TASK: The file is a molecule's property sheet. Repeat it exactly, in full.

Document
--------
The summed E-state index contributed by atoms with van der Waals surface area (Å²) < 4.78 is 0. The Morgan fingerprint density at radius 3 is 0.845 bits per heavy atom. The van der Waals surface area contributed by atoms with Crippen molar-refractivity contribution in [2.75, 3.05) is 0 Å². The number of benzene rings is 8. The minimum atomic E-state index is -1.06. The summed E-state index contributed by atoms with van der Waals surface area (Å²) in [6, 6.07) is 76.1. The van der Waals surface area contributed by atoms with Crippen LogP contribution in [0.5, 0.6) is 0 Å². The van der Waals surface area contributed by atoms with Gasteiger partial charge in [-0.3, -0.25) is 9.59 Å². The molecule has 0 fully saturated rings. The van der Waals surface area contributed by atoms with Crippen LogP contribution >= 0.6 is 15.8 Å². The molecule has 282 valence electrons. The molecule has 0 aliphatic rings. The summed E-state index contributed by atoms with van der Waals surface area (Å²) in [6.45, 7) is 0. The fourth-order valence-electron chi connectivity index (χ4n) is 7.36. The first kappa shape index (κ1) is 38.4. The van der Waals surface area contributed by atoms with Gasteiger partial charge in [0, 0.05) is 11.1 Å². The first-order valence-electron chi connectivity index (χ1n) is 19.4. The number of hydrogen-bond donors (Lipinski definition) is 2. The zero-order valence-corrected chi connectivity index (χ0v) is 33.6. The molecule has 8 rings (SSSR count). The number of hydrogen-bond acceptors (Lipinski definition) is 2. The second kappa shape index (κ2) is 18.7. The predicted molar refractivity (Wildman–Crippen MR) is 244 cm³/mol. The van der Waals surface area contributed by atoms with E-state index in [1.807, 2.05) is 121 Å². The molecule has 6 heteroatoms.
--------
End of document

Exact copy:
The summed E-state index contributed by atoms with van der Waals surface area (Å²) < 4.78 is 0. The Morgan fingerprint density at radius 3 is 0.845 bits per heavy atom. The van der Waals surface area contributed by atoms with Crippen molar-refractivity contribution in [2.75, 3.05) is 0 Å². The number of benzene rings is 8. The minimum atomic E-state index is -1.06. The summed E-state index contributed by atoms with van der Waals surface area (Å²) in [6, 6.07) is 76.1. The van der Waals surface area contributed by atoms with Crippen LogP contribution in [0.5, 0.6) is 0 Å². The van der Waals surface area contributed by atoms with Gasteiger partial charge in [-0.3, -0.25) is 9.59 Å². The molecule has 0 fully saturated rings. The van der Waals surface area contributed by atoms with Crippen LogP contribution >= 0.6 is 15.8 Å². The molecule has 282 valence electrons. The molecule has 0 aliphatic rings. The summed E-state index contributed by atoms with van der Waals surface area (Å²) in [6.45, 7) is 0. The fourth-order valence-electron chi connectivity index (χ4n) is 7.36. The first kappa shape index (κ1) is 38.4. The van der Waals surface area contributed by atoms with Gasteiger partial charge in [0, 0.05) is 11.1 Å². The first-order valence-electron chi connectivity index (χ1n) is 19.4. The number of hydrogen-bond donors (Lipinski definition) is 2. The zero-order valence-corrected chi connectivity index (χ0v) is 33.6. The molecule has 8 rings (SSSR count). The number of hydrogen-bond acceptors (Lipinski definition) is 2. The second kappa shape index (κ2) is 18.7. The predicted molar refractivity (Wildman–Crippen MR) is 244 cm³/mol. The van der Waals surface area contributed by atoms with E-state index in [1.807, 2.05) is 121 Å². The molecule has 6 heteroatoms.